To believe that would require remarkable naivete — or malice on the part of those who merely pretend to believe it. And yet many climate warriors — inside or outside of government — claim to do so.
Like it or not, the U.S. and China are now major (and not particularly friendly) strategic rivals. The delisting of Chinese companies was a small signal (it won’t significantly affect their ability to raise capital) that signified how seriously (if belatedly) the U.S. was beginning to take this contest. It appears that the NYSE prefers a different approach.
Even if the NYSE argues that it is not its role to take sides in a struggle between the U.S. and China, it might perhaps have taken the side of corporate governance, and thus American investors. A few scraps of promises tossed its way by Chinese regulators, who are no more independent of the state than anyone else in that country, would not change the fact that Chinese companies are, directly or indirectly, creatures of the regime.
Writing in the Capital Note yesterday, Daniel Tenreiro asked where Jack Ma, the founder of Alibaba and China’s richest man, had gone. He hasn’t been seen for a while and is clearly on Xi’s wrong side. That’s more than a touch ominous. In a number of respects China appears to be reenacting the tussle between Vladimir Putin and Russia’s oligarchs during the early years of this century. It looks to me as if Ma may be slipping into the role of Mikhail Khodorkovsky, once (arguably) the richest man in Russia, who later spent years in jail before being exiled.
From CNBC today:
After reports speculating about Alibaba founder Jack Ma’s whereabouts, CNBC’s David Faber reported Tuesday that the billionaire is not missing, according to a person familiar with the matter. Instead, Ma has been lying low for the time being, Faber reported.
I hope he has been lying low outside China.
It is, perhaps, worth remembering this story (via the Financial Times) from September:
A Beijing court sentenced a prominent property tycoon to 18 years in prison for alleged corruption on Tuesday in a verdict that will finally silence one of President Xi Jinping’s most outspoken and fearless critics.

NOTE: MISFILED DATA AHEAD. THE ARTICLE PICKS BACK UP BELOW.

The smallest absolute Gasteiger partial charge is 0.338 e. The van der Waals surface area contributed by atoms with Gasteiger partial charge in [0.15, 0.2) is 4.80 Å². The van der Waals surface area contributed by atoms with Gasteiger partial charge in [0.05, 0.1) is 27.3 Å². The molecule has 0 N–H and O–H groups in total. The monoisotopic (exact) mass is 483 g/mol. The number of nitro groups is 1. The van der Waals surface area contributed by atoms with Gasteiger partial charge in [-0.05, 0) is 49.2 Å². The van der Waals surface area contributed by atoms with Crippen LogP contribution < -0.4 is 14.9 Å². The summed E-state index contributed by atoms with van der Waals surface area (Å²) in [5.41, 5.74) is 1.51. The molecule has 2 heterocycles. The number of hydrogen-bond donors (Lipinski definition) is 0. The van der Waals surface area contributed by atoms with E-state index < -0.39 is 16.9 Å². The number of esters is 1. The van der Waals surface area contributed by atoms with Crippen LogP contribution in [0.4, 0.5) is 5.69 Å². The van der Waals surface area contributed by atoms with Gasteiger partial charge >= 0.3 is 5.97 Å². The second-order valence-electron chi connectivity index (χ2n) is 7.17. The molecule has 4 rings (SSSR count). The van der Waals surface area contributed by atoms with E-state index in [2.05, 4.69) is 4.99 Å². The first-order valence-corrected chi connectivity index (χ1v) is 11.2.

According to a statement by the Beijing No 2 Intermediate People’s Court, Ren Zhiqiang was found guilty of charges including bribery, embezzlement of public funds and abuse of power.
Before his retirement, Ren, 69, headed a state-owned property developer in Beijing that was involved in a number of high-profile projects in the Chinese capital. His one-day trial was held on September 11 . . .
Not, perhaps, the ideal investing environment.
Around the Web
Distributing the vaccines: How it won’t be done here.
The prospect of not one but three vaccines offered hope to beleaguered businesses as England fell into a third national lockdown at the start of 2021.
With two vaccines approved in the UK – the Pfizer-BioNTech jab and the one created by University of Oxford scientists with AstraZeneca – ministers are hoping to inoculate 13.2m of the most vulnerable Britons by mid-February.
But with some scientists arguing it is crucial to hit 2m vaccinations a week to protect the NHS as cases soar, businesses have volunteered to help the Government in its efforts to inoculate the population.
From refrigerated supermarket trucks to hotels hosting vaccinations, here are the businesses that have offered their expertise – or at least their premises – so far . . .
Brewers have been among the worst-hit businesses by the pandemic as repeated lockdowns forced them to close – many for good.
With the prospect of life returning to normal with a vaccine rollout, major pub chains Young’s and Marston’s have both offered their premises as vaccine centres.
“We’ve got some very large sites, large outdoor areas and sites in smaller rural areas so we would be very happy to help in any and every way,” said Young’s boss Patrick Dardis.
Ralph Findlay, chief executive of Marston’s, said: “One of the things that we’ve considered doing is using pubs to help in the administration of inoculations.
“We will be going forward to the Government with the offer because we have pubs in many locations with big car parks, we’ve got refrigeration facilities, we’ve got big spaces not being used so we’d be very happy to support it . . .
A Costly Tweet.